Haley also said she will not appoint a placeholder to replace DeMint, who is leaving to take over the conservative Heritage Foundation.
 

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"I do not want to tie the next U.S. Senator from South Carolina's hands regarding future office. I do not want to deprive our state's citizens of the chance to render their judgment on the appointee's performance by way of their vote. Most importantly, while I am an avid supporter of term limits, I do not want the effectiveness of our state's new U.S. Senator to be undermined by the fact that he or she will automatically be leaving the office such a very short time after assuming it," Haley said in a statement on Monday.


TOMORROW’S AGENDA TODAY: President Obama will attend meetings at the White House.

First lady Michelle ObamaMichelle LeVaughn Robinson ObamaCriticism of Melania Trump shows a lot about the #MeToo movement Obama tells Letterman of showing off his 'dad moves' in front of Prince Smithsonian to unveil Obamas' portraits next month MORE will visit Joint Base Anacostia-Bolling, where she will deliver toys and gifts donated by the president’s staff to the Marine Corps’ Toys for Tots Campaign.


QUOTE OF THE DAY: "I'd actually like not to be chairman of janitorial supplies if I answer that.” — Rep. David SchweikertDavid SchweikertFive obstacles to Trump's infrastructure ambitions The Hill's Whip List: Where Republicans stand on tax-reform bill GOP Senate hopeful Kelli Ward leads challengers in internal poll MORE (R-Ariz.), asked if he’d back John BoehnerJohn Andrew BoehnerDems face hard choice for State of the Union response Even some conservatives seem open to return to earmarks Overnight Finance: Trump, lawmakers take key step to immigration deal | Trump urges Congress to bring back earmarks | Tax law poised to create windfall for states | Trump to attend Davos | Dimon walks back bitcoin criticism MORE for Speaker again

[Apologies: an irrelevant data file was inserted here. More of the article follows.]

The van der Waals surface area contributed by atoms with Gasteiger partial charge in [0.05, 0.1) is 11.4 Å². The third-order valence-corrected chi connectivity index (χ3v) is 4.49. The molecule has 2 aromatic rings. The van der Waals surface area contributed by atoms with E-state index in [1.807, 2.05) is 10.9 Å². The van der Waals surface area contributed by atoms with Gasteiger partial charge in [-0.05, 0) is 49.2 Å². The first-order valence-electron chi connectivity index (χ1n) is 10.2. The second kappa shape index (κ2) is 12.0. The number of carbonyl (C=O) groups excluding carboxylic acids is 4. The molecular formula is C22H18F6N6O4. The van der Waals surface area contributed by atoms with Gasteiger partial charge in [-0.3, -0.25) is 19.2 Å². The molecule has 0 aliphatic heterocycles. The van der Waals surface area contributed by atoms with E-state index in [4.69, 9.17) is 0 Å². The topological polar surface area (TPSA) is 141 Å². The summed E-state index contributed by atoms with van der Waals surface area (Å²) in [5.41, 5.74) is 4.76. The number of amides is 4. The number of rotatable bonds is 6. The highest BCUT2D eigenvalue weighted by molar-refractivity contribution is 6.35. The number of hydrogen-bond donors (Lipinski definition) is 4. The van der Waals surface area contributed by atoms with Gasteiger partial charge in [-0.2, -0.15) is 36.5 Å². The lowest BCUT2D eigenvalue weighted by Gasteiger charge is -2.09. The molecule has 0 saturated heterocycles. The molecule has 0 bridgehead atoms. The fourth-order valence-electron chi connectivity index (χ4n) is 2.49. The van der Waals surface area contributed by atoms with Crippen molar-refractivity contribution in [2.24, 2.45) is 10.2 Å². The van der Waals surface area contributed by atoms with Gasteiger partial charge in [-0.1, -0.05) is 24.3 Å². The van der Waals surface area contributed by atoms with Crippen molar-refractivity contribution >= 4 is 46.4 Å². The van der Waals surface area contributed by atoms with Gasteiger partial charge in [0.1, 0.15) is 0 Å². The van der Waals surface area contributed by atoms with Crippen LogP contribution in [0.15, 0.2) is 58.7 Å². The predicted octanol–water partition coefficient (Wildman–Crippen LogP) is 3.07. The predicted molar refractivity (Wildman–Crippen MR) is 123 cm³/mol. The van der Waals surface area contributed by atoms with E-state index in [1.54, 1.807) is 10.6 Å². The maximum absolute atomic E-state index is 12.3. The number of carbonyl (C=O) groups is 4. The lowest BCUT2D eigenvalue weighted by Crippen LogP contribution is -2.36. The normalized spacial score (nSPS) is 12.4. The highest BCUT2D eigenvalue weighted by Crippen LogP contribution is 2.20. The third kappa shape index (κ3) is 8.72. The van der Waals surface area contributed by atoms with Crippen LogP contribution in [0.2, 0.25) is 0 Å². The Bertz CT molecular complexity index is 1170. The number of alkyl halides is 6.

POLL POSITION:

A new poll by Democratic firm Public Policy Polling found that 44 percent of people in the United States believe that Santa Claus is a Democrat, versus just 28 who say St. Nick would cast his ballot for the GOP. An identical 28 percent say they're not sure of Santa's political affiliation.


RACE FOR 2016:

New York Gov. Andrew Cuomo (D) refused to say if he would support Secretary of State Hillary ClintonHillary Diane Rodham ClintonIntel Dem decries White House 'gag order' after Bannon testimony 'Total free-for-all' as Bannon clashes with Intel members Mellman: On Political Authenticity (Part 2) MORE if she decided to seek the Democratic presidential nomination in 2016.

“There’s a long way away," Cuomo said on Fred Dicker's talk radio show, as reported by Politicker. "There’s no doubt that she’s incredibly popular, she’s got incredible support. ... She’s going to have to make her decision.”


BATTLE FOR THE HOUSE:

Rep. Paul RyanPaul Davis RyanGOP leaders pitch children's health funding in plan to avert shutdown Lawmakers see shutdown’s odds rising Fix what we’ve got and make Medicare right this year MORE (R-Wis.) will chair the National Republican Congressional Committee's annual fundraising dinner in March.

The Democratic Congressional Campaign Committee is continuing its offense on tax cuts for the middle class with robocalls in the districts of 35 House Republicans it believes are vulnerable on the issue.